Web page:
The Panasonic G7/G70 is a compact-system camera with an SLR-style body. This Micro Four Thirds camera offers 16-MP resolution, a high-resolution electronic viewfinder and a lot of unusual and very interesting features. The camera is offered as “G70” in Germany and some other European countries. As the follower of the G6 it is called “G7” in the US or Japan. Our test sample was a German version, so we will use the name “G70” in this text.
Comments on Image Quality
Colour: The camera showed a tendency toward cooler colours with a very high saturated reproduction of blue colours or the blue spool in our test image. The white-balance system did a good job; only the brightest nuances of the gray pattern in our test chart showed a shift into the yellowish and green area. The skin-tone reproduction is good. The corresponding colours in the result chart showed only a minor shift. As is characteristic for Panasonic cameras, the brighter skin tones showed a shift into the more magenta/pink area. This is also noticeable in our portrait test shot. The overall colour reproduction is very good. The camera offers a lot of additional colour settings for changing the white balance characteristic or image parameters, like saturation and contrast. This allows one to change the magenta overlap into a more yellowish style for example.
Sharpness: The camera had a very high resolution result, reproducing the ISO 12233 test chart with 3147 of 3348 lines per picture height. Nevertheless the standard test box shot and the portrait shot have a slightly softer look than the images of most other cameras, including Panasonic cameras. It is a little surprising because ImaTest showed a clipping warning for the images of the resolution chart. This is a result of a very intense sharpness filtering done by the Venus Engine processor and causes some exaggerated reproductions of hard contrast lines like in the Siemens star of our test image or the line pattern in our ISO 12233 test chart. With more than 22 percent, the overshoot effect is very high. Most other cameras create overshoot effects of about 10 to 15 percent. Even though the slightly softer look can be noticed in the structure of the metal sieve in our standard test image, you will also notice the over-sharpening effects in the sieve’s structure, for example.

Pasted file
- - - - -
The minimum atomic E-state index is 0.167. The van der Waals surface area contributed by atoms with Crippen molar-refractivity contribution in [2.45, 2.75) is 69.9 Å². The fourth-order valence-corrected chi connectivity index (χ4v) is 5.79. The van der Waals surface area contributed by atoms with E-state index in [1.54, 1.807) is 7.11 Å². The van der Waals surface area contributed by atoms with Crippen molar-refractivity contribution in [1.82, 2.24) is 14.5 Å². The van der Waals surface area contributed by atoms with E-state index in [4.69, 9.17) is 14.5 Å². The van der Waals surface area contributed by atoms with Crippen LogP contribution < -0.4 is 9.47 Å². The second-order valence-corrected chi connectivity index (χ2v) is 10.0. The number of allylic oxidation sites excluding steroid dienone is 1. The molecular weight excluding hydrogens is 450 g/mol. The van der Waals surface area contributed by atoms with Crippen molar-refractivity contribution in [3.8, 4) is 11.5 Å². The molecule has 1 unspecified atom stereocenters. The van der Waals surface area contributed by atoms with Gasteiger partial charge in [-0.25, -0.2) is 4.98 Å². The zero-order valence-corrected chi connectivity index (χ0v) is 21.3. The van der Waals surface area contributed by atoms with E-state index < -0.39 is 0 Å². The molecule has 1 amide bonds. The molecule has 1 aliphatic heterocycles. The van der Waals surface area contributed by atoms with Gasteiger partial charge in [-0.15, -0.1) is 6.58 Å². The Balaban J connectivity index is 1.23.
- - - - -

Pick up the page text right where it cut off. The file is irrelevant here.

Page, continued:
Noise: The Panasonic G70 had very good results in our noise tests. The luminance noise level is a little higher than in images taken with full-frame cameras but is, nevertheless, on a low level. Colour noise becomes noticeable in images taken with ISO 1600, while images taken with ISO 200 to 800 look very clean. The colour noise level is noticeable but still acceptable in images taken with ISO 3200 and 6400. In images shot in ISO 12800 mode, the combination of colour noise and anti-noise filtering becomes visible. It is annoying in images taken with ISO 25600.
The camera performed well in dynamic-range tests. It achieved a maximum of 11.1 f-stops in ISO 200 mode, but in higher ISO modes the dynamic range drops to 9 to 10 f-stops.
Comments on Handling
The body design of the Panasonic G7/70 (in the following: G70) is based on the look of the classic SLR system. Clearly defined edges and the optional “Titan” finish create a retro look that is a little different from the curvy, smooth body of its forerunner Panasonic Lumix DMC-G6.
The camera was used with the kit lens G Vario 14-42 mm Objektiv 1:3.5-5.6 II ASPH OIS. Combined with this lens and even with larger lens systems like the G VARIO 14-140 mm f/3.5-5.6 ASPH. POWER O.I.S., the camera is pretty well balanced. A large grip on the right-hand side offers a slip-proof handling, while function elements and the two set-up dials (one at the shutter-release button, one on the backside of the top plate) are easily accessible.
The new G70 offers a high-resolution EVF with 2.36 million RGB dots, which makes image control very comfortable. It offers all electronic aids and utilities that are available with an electronic system like “focus magnifier” (including free choice of the magnified image area), “focus peaking” and more.
The Panasonic offers all standard exposure modes like P, S, A and M. In addition, it offers 24 scene modes and additional image effects. Even entry-level photographers can create high-quality and creative image results. The large mode dial is on the right-hand side of the top and is easily available (with the thumb of the right hand), even when the photographer places the G70 in shooting mode directly in front of his/her face). The camera offers additional settings like a Panorama mode and a special video mode that allows one to use manual video settings.